WASHINGTON — President Biden’s coronavirus response team warned Americans on Tuesday that they must do more to protect themselves against Covid-19, as the highly transmissible Omicron subvariant known as BA.5 fuels a new wave of infections, re-infections and hospitalizations across the country.
But their new strategy to combat the threat sounded a lot like the old one, couched as advice that they hope more people will follow: Get vaccinated or boosted even if you have already been infected; test if you feel sick; seek out therapeutics if you test positive and wear masks in crowded indoor spaces.
“Variants will continue to emerge if the virus circulates globally and in this country,” Dr. Anthony S. Fauci, Mr. Biden’s chief medical adviser for the pandemic, said at a White House news briefing. “We should not let it disrupt our lives. But we cannot deny that it is a reality that we need to deal with.”
BA.5 has recently become dominant among new U.S. cases; the Centers for Disease Control and Prevention estimated on Tuesday that it accounted for more than 60 percent of all new infections. The White House has been watching as it has marched across Europe and South Africa; experts say it appears able to evade some antibodies from previous infections and vaccines, though they say there is no evidence it causes more severe disease.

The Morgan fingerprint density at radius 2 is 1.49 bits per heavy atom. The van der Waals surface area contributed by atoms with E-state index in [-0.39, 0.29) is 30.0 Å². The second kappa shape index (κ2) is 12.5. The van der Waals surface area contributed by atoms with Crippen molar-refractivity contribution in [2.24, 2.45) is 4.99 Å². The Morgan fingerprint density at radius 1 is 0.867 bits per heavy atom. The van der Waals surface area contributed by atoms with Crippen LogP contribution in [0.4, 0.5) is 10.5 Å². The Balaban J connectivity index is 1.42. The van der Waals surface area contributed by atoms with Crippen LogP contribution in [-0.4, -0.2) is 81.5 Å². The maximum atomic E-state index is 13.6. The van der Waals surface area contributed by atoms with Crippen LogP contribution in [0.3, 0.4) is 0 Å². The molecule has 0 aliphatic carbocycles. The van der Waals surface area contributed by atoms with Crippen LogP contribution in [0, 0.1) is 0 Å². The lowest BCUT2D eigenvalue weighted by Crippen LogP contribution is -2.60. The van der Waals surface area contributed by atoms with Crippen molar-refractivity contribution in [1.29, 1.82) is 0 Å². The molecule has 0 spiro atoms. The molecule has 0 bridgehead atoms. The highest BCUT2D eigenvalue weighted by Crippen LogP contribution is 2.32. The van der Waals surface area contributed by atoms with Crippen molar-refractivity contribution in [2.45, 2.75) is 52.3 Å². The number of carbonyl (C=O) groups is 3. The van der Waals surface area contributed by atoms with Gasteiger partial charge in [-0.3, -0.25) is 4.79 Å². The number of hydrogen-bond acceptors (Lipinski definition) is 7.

“The key feature of BA.5, that we know about, is its immune evasiveness — you can be fully vaccinated and boosted and still have a risk of a breakthrough infection,” Dr. Ashish K. Jha, Mr. Biden’s coronavirus response coordinator, said in an interview Monday. “You can be previously infected — even as recent as the last couple of months — and have a very high rate of reinfection.”
The warning from the White House comes as many Americans have turned their attention away from the pandemic. Mask mandates have been dropped in many states and cities, and most travelers no longer wear masks now that a federal judge has barred the Biden administration from requiring them in airports and on public transit.
A White House fact sheet said the administration would continue to work with state and local leaders to increase the number of Americans taking booster shots, with a particular focus on those 50 and older and those who are particularly vulnerable. Fewer than half of those vaccinated have received their first booster, according to the C.D.C., and just 28 percent of those older than 50 have received a second booster.
Officials are advising those eligible for boosters to get them even if they have been recently infected; Dr. Jha said getting a booster now would not preclude Americans from getting another one in the fall, when variant-specific booster shots are likely to be available.
The C.D.C. recommends that people who are sick with Covid-19 delay vaccination until they are recovered and have met the criteria to stop isolating. While the agency says people may choose to delay vaccination for up to three months, a spokeswoman said Tuesday that is “not a standard required time” to wait between infection and a vaccination.
“If you’ve not gotten a vaccine shot this year, go get one now,” Dr. Jha said. “It could save your life.”
The daily number of reported cases in the United States has remained steady at around 100,000, according to a New York Times database — a figure that many experts say is an undercount because so many people are testing at home. But as of Monday, hospitalizations have risen 17 percent over the past two weeks, according to federal data.